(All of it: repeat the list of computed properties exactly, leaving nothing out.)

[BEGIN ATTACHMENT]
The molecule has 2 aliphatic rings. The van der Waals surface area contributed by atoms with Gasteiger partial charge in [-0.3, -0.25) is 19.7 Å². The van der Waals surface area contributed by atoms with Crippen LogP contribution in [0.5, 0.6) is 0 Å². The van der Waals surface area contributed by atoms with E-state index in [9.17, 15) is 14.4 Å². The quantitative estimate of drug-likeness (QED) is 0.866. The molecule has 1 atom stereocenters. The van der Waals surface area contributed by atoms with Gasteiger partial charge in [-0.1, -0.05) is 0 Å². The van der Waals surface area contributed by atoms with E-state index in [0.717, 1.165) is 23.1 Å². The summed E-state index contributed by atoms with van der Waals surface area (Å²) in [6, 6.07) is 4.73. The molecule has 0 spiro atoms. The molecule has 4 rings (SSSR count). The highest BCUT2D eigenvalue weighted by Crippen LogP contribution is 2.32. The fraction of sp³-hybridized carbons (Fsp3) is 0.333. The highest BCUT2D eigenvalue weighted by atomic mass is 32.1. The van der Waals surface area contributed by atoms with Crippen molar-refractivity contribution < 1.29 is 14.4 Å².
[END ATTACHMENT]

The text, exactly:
The molecule has 2 aliphatic rings. The van der Waals surface area contributed by atoms with Gasteiger partial charge in [-0.3, -0.25) is 19.7 Å². The van der Waals surface area contributed by atoms with Crippen LogP contribution in [0.5, 0.6) is 0 Å². The van der Waals surface area contributed by atoms with E-state index in [9.17, 15) is 14.4 Å². The quantitative estimate of drug-likeness (QED) is 0.866. The molecule has 1 atom stereocenters. The van der Waals surface area contributed by atoms with Gasteiger partial charge in [-0.1, -0.05) is 0 Å². The van der Waals surface area contributed by atoms with E-state index in [0.717, 1.165) is 23.1 Å². The summed E-state index contributed by atoms with van der Waals surface area (Å²) in [6, 6.07) is 4.73. The molecule has 0 spiro atoms. The molecule has 4 rings (SSSR count). The highest BCUT2D eigenvalue weighted by Crippen LogP contribution is 2.32. The fraction of sp³-hybridized carbons (Fsp3) is 0.333. The highest BCUT2D eigenvalue weighted by atomic mass is 32.1. The van der Waals surface area contributed by atoms with Crippen molar-refractivity contribution < 1.29 is 14.4 Å².